Freedom Hill – Director Resita Cox

After the Civil War, freed African Americans settled in the floodplains along North Carolina’s Tar River. This land becomes Princeville, the first town   chartered by Blacks in America. FREEDOM HILL is an immersive tour of this historic site that chronicles the ongoing legacy of this community. Guided by Princeville native Marquetta Dickens, the camera captures what makes the town so special: a car caravan to celebrate the106th birthday of a beloved resident, aunties who love to tell stories, and a classic North Carolina barbecue.The town of Princeville sits atop wet, swampy land along the Tar River in North Carolina. In the 1800s this land was disregarded and deemed uninhabitable by white people. After the Civil War, this indifference left it available for newly freed enslaved Africans to settle. Before its incorporation, residents called it ‘Freedom Hill,’ gradually establishing a self-sufficient, all Black town. Resting along the floodplain of the river, Princeville and its residents are not strangers to adversity. The historical town has been inundated with flooding over the centuries. With each flood, a little more of the small town erodes. Yet these moments in Princeville are haunted by the specter of the floods that regularly brutalize the town, forcing people to rebuild their homes time and time again. Filmmaker Resita Cox exposes a history of environmental racism and why ultimately, “Black towns always exist within this larger white governance regime.” By sharing the spiritual, ancestral, and political landscapes of Princeville, Freedom Hill pushes against America’s historical and present legacy of racist displacement.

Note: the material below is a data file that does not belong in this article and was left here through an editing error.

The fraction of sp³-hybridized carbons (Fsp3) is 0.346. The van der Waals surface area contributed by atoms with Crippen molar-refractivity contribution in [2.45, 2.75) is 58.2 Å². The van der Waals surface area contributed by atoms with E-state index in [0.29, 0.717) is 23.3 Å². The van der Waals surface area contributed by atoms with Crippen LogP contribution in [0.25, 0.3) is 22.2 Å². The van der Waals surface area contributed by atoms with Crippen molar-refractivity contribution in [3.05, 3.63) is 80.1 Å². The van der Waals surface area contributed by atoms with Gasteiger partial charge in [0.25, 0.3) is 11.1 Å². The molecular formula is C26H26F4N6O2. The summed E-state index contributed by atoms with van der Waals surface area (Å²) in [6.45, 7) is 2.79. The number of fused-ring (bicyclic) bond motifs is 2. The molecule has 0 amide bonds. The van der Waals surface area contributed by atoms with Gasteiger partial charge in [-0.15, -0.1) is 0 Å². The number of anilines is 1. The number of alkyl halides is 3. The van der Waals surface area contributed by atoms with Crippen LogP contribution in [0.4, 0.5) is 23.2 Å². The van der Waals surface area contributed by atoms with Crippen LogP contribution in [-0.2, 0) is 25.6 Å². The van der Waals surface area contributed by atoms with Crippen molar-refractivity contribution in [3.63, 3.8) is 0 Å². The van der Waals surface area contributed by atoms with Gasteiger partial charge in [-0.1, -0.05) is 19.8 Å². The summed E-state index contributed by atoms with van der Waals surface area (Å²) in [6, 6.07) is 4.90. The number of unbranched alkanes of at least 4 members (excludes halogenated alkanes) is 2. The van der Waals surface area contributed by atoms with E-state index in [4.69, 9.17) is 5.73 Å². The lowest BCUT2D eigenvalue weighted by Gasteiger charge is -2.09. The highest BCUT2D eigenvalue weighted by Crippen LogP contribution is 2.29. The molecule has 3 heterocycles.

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About the filmmaker – Resita Cox is an Emmy Award winning documentary film director and producer. Born and raised in the South, her films center Southern, Black communities and use them as a lens to examine topics ranging from environmental justice to racial justice. With a degree in journalism from The University of North Carolina at Chapel Hill, Resita started her career as a storyteller in TV news as a reporter in North Carolina and later in Chicago. Resita was awarded a 2023 Regional Emmy for her work as director on WTTW’s series Firsthand: Life After Prison. She is the director/producer of Freedom Hill, an award-winning documentary about the environmental racism that is washing away the first town chartered by Black people in the nation, with which she was named a 2021 Hulu/Kartemquin Accelerator Fellow. She holds an MFA from Northwestern University in Documentary Film and was named a 2022 Esteemed Artist by the City of Chicago. She is one of Elevate’s 2022 Climate Changemakers and is the producer of Bike Vessel, which premiered at the 2023 59th Chicago International Film Festival. Her films have screened across North America at esteemed festivals such as Full Frame, New Orleans, Black Star, Slamdance, Pan African and DC Environmental Film Festivals. Resita is developing her debut feature, Basketball Heaven, a love letter to her hometown: Kinston, NC, with which she won the 2023 South Pitch Documentary with New Orleans Film Society. Her films and impact work have been supported by Chicken and Egg Pictures, Perspective Fund, PBS, Cucalorus, South Arts, Points North Institute, Chicago Filmmakers and other prestigious film organizations. She organizes an annual youth media camp in her home community, eastern North Carolina.